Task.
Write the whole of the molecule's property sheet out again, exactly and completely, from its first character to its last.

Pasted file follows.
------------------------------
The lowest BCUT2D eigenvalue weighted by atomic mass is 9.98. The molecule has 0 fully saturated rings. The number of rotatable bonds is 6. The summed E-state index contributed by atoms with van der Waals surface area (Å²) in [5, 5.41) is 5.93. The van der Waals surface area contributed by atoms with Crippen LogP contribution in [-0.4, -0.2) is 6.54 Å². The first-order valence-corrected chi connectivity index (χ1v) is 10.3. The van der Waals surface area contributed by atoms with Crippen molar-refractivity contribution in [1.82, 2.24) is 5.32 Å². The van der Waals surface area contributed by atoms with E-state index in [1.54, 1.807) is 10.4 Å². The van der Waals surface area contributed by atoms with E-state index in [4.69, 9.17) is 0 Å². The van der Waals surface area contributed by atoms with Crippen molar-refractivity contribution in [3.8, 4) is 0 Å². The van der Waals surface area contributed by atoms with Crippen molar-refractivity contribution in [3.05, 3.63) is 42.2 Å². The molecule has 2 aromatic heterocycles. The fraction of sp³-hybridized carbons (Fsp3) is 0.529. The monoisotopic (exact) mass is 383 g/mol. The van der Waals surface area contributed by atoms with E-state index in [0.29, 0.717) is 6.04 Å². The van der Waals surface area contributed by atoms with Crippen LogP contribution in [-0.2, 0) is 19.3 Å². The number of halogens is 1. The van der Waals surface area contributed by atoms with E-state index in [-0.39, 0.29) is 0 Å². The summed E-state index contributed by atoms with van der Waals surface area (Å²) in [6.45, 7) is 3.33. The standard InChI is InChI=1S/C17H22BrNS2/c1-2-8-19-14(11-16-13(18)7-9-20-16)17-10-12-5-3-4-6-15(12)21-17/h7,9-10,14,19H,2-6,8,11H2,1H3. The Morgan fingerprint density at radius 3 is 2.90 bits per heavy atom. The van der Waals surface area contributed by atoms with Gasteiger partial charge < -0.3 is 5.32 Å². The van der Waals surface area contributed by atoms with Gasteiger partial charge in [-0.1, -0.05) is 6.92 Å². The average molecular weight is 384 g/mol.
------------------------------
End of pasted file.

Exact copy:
The lowest BCUT2D eigenvalue weighted by atomic mass is 9.98. The molecule has 0 fully saturated rings. The number of rotatable bonds is 6. The summed E-state index contributed by atoms with van der Waals surface area (Å²) in [5, 5.41) is 5.93. The van der Waals surface area contributed by atoms with Crippen LogP contribution in [-0.4, -0.2) is 6.54 Å². The first-order valence-corrected chi connectivity index (χ1v) is 10.3. The van der Waals surface area contributed by atoms with Crippen molar-refractivity contribution in [1.82, 2.24) is 5.32 Å². The van der Waals surface area contributed by atoms with E-state index in [1.54, 1.807) is 10.4 Å². The van der Waals surface area contributed by atoms with E-state index in [4.69, 9.17) is 0 Å². The van der Waals surface area contributed by atoms with Crippen molar-refractivity contribution in [3.8, 4) is 0 Å². The van der Waals surface area contributed by atoms with Crippen molar-refractivity contribution in [3.05, 3.63) is 42.2 Å². The molecule has 2 aromatic heterocycles. The fraction of sp³-hybridized carbons (Fsp3) is 0.529. The monoisotopic (exact) mass is 383 g/mol. The van der Waals surface area contributed by atoms with E-state index in [0.29, 0.717) is 6.04 Å². The van der Waals surface area contributed by atoms with Crippen LogP contribution in [-0.2, 0) is 19.3 Å². The number of halogens is 1. The van der Waals surface area contributed by atoms with E-state index in [-0.39, 0.29) is 0 Å². The summed E-state index contributed by atoms with van der Waals surface area (Å²) in [6.45, 7) is 3.33. The standard InChI is InChI=1S/C17H22BrNS2/c1-2-8-19-14(11-16-13(18)7-9-20-16)17-10-12-5-3-4-6-15(12)21-17/h7,9-10,14,19H,2-6,8,11H2,1H3. The Morgan fingerprint density at radius 3 is 2.90 bits per heavy atom. The van der Waals surface area contributed by atoms with Gasteiger partial charge < -0.3 is 5.32 Å². The van der Waals surface area contributed by atoms with Gasteiger partial charge in [-0.1, -0.05) is 6.92 Å². The average molecular weight is 384 g/mol.